Retiring, but Not from Life

“Retiring, but Not from Life,” Ensign, July 1993, 71

Retiring, but Not from Life

I had always hoped to serve a full-time mission someday with my husband, but unfortunately, when the time came, health problems intervened. I was released from a demanding Church calling. With more time and fewer responsibilities, I felt a bit lost.

I began to refocus my activities. As I did so, I realized that despite my health problems, my goals had not changed. I still wanted to work, to learn, to relax, to develop spiritually, and to serve others. So I began to organize my activities each week so they included a balance of work, learning, and recreation.

When my husband and I went on vacations, we often combined recreation and learning. We learned how to cut the costs of lodging and food so that we could afford to buy tickets to selected events. And we found many points of interest with little or no admission charge. On one vacation, for the price of the gasoline, we drove to the Pacific Ocean, where we watched gray whales spout and dive as they migrated from north to south.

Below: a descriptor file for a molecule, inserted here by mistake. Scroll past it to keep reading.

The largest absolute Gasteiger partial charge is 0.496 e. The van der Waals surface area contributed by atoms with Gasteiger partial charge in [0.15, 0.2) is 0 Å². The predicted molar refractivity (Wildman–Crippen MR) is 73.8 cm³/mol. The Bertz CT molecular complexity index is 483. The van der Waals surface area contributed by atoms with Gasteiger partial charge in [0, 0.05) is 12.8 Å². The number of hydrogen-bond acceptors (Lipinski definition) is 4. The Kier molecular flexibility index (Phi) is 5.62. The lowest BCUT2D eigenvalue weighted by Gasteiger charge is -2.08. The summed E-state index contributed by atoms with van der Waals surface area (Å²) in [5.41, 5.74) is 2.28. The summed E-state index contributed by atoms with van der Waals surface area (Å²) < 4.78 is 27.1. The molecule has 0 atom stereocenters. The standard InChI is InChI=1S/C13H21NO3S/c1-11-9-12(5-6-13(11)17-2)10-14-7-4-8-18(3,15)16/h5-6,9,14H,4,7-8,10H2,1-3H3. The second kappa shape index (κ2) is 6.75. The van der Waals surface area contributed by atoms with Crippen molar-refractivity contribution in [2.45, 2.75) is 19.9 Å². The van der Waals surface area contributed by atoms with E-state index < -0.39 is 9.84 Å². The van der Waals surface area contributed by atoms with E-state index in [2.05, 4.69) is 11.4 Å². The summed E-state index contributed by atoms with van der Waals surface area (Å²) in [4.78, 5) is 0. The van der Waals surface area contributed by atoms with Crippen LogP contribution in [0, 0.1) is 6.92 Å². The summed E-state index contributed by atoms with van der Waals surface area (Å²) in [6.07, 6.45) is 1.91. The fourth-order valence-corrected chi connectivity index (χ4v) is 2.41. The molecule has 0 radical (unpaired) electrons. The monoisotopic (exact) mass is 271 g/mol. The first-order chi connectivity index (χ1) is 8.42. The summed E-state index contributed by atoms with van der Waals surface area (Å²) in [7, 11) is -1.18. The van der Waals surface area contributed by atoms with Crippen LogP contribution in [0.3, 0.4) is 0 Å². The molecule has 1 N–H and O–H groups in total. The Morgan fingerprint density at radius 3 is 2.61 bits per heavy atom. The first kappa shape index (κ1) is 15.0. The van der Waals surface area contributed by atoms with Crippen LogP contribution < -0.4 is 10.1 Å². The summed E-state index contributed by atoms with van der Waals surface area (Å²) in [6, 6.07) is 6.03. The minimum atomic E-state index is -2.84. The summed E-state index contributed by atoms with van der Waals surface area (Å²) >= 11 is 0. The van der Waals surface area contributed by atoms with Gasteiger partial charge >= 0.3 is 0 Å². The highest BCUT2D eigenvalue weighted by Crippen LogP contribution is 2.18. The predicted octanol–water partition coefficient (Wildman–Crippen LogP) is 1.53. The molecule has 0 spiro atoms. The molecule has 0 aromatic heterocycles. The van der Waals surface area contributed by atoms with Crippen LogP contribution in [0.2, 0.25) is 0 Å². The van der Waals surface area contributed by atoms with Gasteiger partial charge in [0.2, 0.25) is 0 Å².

When my husband passed away two years ago, I made further adjustments to my life; but I still continue to enjoy many of the activities we enjoyed together.

I pruned the trees and shrubs in our yard—and enjoyed its neater appearance. Our dwarf peach tree responded by producing beautiful fruit, which I froze for winter eating. I planted a garden in a small space with little sun. It proved challenging but rewarding; I had carrots and potatoes nearly all winter, and enough tomatoes to share with my neighbors.

I have taken the time to learn more about art, philosophy, and literature, as well as the scriptures and other writings of the prophets.

A new computer has enriched my life as I unlocked its mysteries and set up a computerized household budget that helps me keep my needs and wants within my financial means.

I have also learned to enjoy doing simple things—visiting with neighbors, going to the temple, attending community cultural events with friends, or attending institute and college classes. I also enjoy family dinners and being with my grandchildren.

Through all this, I have learned that retiring from a job or being released from a demanding Church calling does not mean retiring from life. We can have purpose and direction in our lives at any stage if we make an effort to balance work, learning, and recreation.—Arlene Flanders, Ogden, Utah